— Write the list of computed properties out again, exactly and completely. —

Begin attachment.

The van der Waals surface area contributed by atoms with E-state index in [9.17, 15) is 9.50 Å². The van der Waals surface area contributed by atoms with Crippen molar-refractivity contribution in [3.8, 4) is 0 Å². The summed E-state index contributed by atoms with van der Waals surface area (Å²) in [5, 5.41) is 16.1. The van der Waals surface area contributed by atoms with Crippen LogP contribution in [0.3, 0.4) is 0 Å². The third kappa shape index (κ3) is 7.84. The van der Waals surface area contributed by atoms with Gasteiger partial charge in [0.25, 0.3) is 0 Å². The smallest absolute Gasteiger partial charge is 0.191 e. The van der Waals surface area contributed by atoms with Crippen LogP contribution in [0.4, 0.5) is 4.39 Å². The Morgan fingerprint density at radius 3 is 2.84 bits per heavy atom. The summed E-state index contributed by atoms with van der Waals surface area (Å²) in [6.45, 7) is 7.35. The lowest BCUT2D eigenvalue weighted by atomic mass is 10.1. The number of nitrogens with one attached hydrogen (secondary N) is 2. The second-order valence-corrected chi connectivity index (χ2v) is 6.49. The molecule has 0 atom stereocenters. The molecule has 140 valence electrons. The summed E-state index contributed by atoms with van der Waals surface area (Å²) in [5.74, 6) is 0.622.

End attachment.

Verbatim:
The van der Waals surface area contributed by atoms with E-state index in [9.17, 15) is 9.50 Å². The van der Waals surface area contributed by atoms with Crippen molar-refractivity contribution in [3.8, 4) is 0 Å². The summed E-state index contributed by atoms with van der Waals surface area (Å²) in [5, 5.41) is 16.1. The van der Waals surface area contributed by atoms with Crippen LogP contribution in [0.3, 0.4) is 0 Å². The third kappa shape index (κ3) is 7.84. The van der Waals surface area contributed by atoms with Gasteiger partial charge in [0.25, 0.3) is 0 Å². The smallest absolute Gasteiger partial charge is 0.191 e. The van der Waals surface area contributed by atoms with Crippen LogP contribution in [0.4, 0.5) is 4.39 Å². The Morgan fingerprint density at radius 3 is 2.84 bits per heavy atom. The summed E-state index contributed by atoms with van der Waals surface area (Å²) in [6.45, 7) is 7.35. The lowest BCUT2D eigenvalue weighted by atomic mass is 10.1. The number of nitrogens with one attached hydrogen (secondary N) is 2. The second-order valence-corrected chi connectivity index (χ2v) is 6.49. The molecule has 0 atom stereocenters. The molecule has 140 valence electrons. The summed E-state index contributed by atoms with van der Waals surface area (Å²) in [5.74, 6) is 0.622.